Manufacturer: Big Finish Productions
Written By: Alan Barnes
Release Date: 31st May 2012
Reviewed by: Matthew Davis for Doctor Who Online
Review Posted: 24th May 2012
Derbyshire in the year 1979. The Doctor and Leela arrive in the middle of a hunt for a missing girl.
Confronted by suspicious locals and the retired though rather unhinged Colonel Spindelton, the travellers begin to discover that everyone is living in fear of an ancient legend from the time of the Romans. It tells of a great White Worm, living in the Dark Peak Gap surfacing only for the flesh of animals or children.
Since the Derbyshire countryside is rife with trails of mysterious slime and missing people, all evidence suggests that the Worm is much more than a mere legend.
The Doctor begins his investigation of the strange events but he is not the only Time Lord interested in the White Worm. This Time Lord has been waiting and planning for a long time and the Worm is essential to his schemes. The Doctor is about to confront an ancient evil and a very old nemesis.
Trail of the White Worm is not only a love letter to Bram Stoker and the Hammer Horror influences of the Philip Hinchcliffe era, but the return of The Master to Big Finish.
It is no secret that the character was coming back and the weight of expectation to see Geoffrey Beevers return to the role opposite Tom Baker was huge. The last time these two actors met as their characters was Baker’s penultimate story The Keeper of Traken, so it is a little disappointing that this adventure is not as strong as one would hope.
Having said that when The Master is present Beevers’ performance is sublime; dripping with menace, charm and a gleefully sadistic nature. When The Doctor and The Master finally confront one another it is tantalisingly brief but promises great moments to come in the next story.
Trail of the White Worm is a standalone adventure which concludes as a direct set up for the finale of the first Fourth Doctor season. It is only towards the end of part two that we see the story setting up the next act and this rather hurts it, as, upon reflection, the story begins to feel a little rushed. This is a shame as the concept and ideas on display here are so good.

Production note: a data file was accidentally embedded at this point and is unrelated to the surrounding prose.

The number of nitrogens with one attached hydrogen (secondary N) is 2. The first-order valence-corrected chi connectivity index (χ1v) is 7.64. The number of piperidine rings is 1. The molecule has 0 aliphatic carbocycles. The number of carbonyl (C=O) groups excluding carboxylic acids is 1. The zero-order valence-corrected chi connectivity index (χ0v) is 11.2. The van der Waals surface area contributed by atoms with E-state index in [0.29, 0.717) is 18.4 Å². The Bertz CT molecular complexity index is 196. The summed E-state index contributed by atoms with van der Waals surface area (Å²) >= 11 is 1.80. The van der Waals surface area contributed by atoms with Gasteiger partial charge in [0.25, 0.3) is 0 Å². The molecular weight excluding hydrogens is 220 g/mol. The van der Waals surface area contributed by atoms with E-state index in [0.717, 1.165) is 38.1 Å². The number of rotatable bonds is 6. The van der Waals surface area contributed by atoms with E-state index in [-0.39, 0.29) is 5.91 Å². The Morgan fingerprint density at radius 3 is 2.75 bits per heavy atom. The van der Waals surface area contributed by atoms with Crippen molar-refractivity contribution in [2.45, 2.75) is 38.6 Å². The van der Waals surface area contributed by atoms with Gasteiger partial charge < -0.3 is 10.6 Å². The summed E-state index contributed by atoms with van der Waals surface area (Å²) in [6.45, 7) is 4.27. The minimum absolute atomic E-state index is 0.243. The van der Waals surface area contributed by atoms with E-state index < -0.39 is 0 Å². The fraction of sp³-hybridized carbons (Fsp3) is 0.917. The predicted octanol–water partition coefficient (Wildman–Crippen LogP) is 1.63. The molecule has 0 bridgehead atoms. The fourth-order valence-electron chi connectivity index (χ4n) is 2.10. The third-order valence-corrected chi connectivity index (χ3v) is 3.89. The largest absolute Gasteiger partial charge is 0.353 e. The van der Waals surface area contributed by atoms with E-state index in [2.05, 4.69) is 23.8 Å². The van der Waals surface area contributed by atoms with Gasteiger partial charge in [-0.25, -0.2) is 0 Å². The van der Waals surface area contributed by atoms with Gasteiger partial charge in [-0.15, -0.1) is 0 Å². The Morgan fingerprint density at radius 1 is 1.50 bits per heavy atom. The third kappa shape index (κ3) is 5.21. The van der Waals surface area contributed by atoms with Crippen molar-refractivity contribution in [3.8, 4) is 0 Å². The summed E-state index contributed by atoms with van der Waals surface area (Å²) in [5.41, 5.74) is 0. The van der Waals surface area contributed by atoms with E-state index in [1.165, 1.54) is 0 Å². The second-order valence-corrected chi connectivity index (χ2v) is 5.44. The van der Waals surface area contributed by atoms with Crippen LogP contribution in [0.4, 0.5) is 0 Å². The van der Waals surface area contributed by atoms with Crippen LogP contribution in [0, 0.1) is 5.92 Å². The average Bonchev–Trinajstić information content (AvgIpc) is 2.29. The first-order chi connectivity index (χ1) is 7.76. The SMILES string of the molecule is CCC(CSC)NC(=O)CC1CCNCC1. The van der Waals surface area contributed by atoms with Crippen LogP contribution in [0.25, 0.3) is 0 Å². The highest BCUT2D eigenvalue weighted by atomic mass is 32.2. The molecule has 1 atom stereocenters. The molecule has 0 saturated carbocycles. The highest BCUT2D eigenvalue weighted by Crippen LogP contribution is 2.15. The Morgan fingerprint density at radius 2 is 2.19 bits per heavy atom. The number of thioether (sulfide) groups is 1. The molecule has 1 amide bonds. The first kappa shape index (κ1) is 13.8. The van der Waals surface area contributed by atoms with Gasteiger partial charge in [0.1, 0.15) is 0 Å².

As soon as The Doctor and Leela arrive we head straight into the adventure, and the marvellously mysterious characters that are set up either have their motivations exposed quickly or are dispatched just as fast. This is more evident in the supporting characters such as the wonderfully mad Colonel Spindelton and the rather enigmatic Demesne Furze. Spindelton’s motivations are explained but his reasoning for siding with The Master seems rather fickle but then again people have done far worse things for the most selfish of excuses. Furze, a character we eventually learn is crucial not only to this story but in helping to spark the beginning of the next one comes perilously close to being merely a plot device by the end. This is in no way a reflection on the cast as everyone is on top form.
Tom Baker and Louise Jameson continue the wonderful rapport they have built throughout this season and once again prove that age and time are no barriers to them returning to these classic parts. Michael Cochrane is fantastic as the barking mad Spindelton and Rachel Stirling creates a real sense of mystery in her portrayal as Furze which elevates her character from becoming too much of a device to simply get the story going.
Trail of the White Worm feels like it should have been a much longer and darker tale than what we have here, but despite its flaws it is still very entertaining, but you cannot escape the feeling that this story is merely a stepping stone to a much larger one.